Paid Leave Thanks to the Great Resignation, HR leaders have limited leverage to question employees about their travel plans or tell them where they can and can’t work during vacations. (Photo: Shutterstock)

After millions of people travel for Christmas and the New Year, what no one will wonder, besides HR pros, is how many compliance risks employees created. As of September, 45% of full-time employees (in the US) continued to work partly or fully remotely according to a Gallup survey. Whether they vacation for leisure or a close-quarters suffer-fest with family, most will work while traveling, assuming the Omicron variant doesn’t derail their trip.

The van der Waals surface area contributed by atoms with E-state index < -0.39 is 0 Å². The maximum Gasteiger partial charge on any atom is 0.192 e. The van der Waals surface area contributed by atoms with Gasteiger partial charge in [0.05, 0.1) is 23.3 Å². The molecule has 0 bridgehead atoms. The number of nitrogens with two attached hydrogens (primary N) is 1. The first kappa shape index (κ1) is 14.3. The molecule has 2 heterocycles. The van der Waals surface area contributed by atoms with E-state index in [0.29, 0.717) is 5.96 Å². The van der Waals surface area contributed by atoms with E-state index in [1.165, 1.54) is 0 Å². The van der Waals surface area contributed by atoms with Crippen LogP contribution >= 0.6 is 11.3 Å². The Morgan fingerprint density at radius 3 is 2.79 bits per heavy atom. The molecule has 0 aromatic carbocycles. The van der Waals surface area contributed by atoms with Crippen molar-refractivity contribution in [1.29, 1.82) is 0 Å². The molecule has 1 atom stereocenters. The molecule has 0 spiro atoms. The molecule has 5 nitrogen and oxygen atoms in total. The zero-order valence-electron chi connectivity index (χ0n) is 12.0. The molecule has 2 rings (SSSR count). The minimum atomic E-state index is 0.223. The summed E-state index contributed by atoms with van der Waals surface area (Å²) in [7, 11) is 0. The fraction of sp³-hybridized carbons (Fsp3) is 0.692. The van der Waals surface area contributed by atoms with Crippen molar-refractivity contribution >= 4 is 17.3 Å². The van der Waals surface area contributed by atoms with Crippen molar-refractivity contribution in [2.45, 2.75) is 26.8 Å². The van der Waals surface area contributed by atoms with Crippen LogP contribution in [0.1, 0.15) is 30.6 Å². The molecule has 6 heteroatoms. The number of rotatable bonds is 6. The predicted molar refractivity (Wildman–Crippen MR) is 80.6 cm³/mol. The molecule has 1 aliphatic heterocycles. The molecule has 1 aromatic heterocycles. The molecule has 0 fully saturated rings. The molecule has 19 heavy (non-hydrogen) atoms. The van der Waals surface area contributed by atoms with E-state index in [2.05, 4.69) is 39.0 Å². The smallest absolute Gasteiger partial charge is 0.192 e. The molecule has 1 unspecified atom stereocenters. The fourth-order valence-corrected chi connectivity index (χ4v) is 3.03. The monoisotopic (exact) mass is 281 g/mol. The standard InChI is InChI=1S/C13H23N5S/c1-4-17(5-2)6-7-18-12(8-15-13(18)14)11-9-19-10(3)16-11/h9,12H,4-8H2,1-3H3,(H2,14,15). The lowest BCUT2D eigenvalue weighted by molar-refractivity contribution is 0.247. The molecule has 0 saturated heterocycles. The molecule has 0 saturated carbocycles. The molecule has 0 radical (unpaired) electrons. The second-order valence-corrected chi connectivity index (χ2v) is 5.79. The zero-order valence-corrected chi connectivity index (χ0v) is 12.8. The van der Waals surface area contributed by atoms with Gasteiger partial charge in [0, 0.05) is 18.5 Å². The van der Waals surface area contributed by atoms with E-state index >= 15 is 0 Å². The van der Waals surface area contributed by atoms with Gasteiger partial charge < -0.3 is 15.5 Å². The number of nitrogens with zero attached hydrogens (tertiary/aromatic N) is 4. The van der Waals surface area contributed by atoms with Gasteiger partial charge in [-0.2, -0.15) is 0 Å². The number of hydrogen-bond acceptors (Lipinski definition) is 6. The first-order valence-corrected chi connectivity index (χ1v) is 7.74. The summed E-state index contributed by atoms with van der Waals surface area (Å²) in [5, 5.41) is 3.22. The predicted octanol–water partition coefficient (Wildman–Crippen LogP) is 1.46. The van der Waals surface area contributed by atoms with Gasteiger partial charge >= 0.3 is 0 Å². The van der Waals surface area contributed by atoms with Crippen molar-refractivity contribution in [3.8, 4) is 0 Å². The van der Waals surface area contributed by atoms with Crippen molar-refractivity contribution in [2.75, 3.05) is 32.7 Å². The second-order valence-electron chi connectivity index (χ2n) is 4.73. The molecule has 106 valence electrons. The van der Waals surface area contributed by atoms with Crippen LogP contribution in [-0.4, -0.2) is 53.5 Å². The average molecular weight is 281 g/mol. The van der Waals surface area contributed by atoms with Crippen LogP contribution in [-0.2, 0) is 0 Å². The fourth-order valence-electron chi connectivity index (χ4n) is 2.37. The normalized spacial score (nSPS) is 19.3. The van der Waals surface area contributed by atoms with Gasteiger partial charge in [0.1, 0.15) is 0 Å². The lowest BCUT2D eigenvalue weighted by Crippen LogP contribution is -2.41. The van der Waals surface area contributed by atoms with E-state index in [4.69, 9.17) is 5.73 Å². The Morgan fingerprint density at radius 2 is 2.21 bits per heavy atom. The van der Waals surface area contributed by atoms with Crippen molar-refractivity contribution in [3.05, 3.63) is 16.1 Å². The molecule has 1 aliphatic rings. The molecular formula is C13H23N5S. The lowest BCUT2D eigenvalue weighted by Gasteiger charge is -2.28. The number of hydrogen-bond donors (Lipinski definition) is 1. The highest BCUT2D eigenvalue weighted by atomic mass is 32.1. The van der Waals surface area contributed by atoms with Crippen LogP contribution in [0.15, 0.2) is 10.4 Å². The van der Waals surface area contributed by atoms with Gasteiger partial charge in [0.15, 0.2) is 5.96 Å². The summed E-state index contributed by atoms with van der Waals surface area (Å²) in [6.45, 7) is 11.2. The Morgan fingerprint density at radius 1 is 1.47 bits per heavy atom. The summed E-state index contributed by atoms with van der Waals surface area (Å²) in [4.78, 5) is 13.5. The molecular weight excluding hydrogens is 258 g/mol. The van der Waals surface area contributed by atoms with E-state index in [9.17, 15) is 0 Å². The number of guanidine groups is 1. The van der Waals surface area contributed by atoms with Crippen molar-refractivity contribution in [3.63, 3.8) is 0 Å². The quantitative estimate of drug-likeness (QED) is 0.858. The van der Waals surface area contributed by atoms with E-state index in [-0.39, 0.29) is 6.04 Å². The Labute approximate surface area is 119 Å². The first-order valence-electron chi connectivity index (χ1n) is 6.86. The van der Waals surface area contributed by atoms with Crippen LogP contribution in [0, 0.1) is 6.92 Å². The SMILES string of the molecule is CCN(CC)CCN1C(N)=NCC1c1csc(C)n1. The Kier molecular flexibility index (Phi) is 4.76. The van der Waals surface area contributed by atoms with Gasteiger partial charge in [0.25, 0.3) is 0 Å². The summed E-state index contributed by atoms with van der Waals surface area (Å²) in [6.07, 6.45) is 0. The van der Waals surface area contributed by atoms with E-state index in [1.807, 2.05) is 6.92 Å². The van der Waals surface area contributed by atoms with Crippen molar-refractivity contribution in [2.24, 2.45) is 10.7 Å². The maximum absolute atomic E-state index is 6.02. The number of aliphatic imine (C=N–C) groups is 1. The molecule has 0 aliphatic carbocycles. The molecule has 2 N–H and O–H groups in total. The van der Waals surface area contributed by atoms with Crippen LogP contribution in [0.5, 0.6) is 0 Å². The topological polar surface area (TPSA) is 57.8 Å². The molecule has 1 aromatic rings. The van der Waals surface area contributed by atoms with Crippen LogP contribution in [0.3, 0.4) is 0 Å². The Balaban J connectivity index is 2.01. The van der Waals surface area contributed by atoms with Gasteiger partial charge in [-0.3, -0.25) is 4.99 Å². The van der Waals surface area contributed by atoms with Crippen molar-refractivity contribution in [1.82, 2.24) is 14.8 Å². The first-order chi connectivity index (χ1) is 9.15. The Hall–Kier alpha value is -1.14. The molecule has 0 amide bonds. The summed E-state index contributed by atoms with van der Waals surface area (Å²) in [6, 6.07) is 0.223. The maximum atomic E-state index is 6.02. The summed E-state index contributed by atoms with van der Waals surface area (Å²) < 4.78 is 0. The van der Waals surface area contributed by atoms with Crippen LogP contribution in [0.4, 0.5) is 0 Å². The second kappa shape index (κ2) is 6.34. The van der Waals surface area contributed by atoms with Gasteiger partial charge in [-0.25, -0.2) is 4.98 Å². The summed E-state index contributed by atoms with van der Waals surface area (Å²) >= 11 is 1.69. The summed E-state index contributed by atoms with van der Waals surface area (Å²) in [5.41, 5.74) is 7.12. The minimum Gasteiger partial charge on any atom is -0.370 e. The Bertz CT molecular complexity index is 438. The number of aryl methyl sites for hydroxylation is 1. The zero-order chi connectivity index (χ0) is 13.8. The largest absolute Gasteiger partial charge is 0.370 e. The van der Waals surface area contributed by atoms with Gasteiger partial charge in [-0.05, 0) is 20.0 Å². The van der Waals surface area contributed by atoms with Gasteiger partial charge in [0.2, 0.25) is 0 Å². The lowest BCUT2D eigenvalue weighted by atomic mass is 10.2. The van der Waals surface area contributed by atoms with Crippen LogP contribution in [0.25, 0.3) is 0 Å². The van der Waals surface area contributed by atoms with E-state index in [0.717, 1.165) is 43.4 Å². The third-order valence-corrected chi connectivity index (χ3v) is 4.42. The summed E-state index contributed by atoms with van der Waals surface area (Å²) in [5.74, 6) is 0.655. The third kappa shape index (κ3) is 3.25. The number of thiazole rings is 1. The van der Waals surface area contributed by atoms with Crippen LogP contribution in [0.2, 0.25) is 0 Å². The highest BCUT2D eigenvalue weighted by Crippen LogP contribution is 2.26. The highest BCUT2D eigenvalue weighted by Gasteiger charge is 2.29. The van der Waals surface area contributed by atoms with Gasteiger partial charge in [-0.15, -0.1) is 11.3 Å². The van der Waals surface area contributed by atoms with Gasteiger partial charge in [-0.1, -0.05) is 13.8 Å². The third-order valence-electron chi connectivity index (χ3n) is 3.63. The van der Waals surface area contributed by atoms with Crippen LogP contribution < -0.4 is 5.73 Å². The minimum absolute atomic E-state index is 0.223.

Working across jurisdictions may sound harmless, but revenue-starved tax and immigration authorities would beg to differ. While the risk of being caught by them on any one trip is low, the potential consequences are high—particularly for companies. Let’s examine why the holiday travel season is rich with compliance risks and talk about how HR can address them—without pouring gasoline on the Great Resignation.

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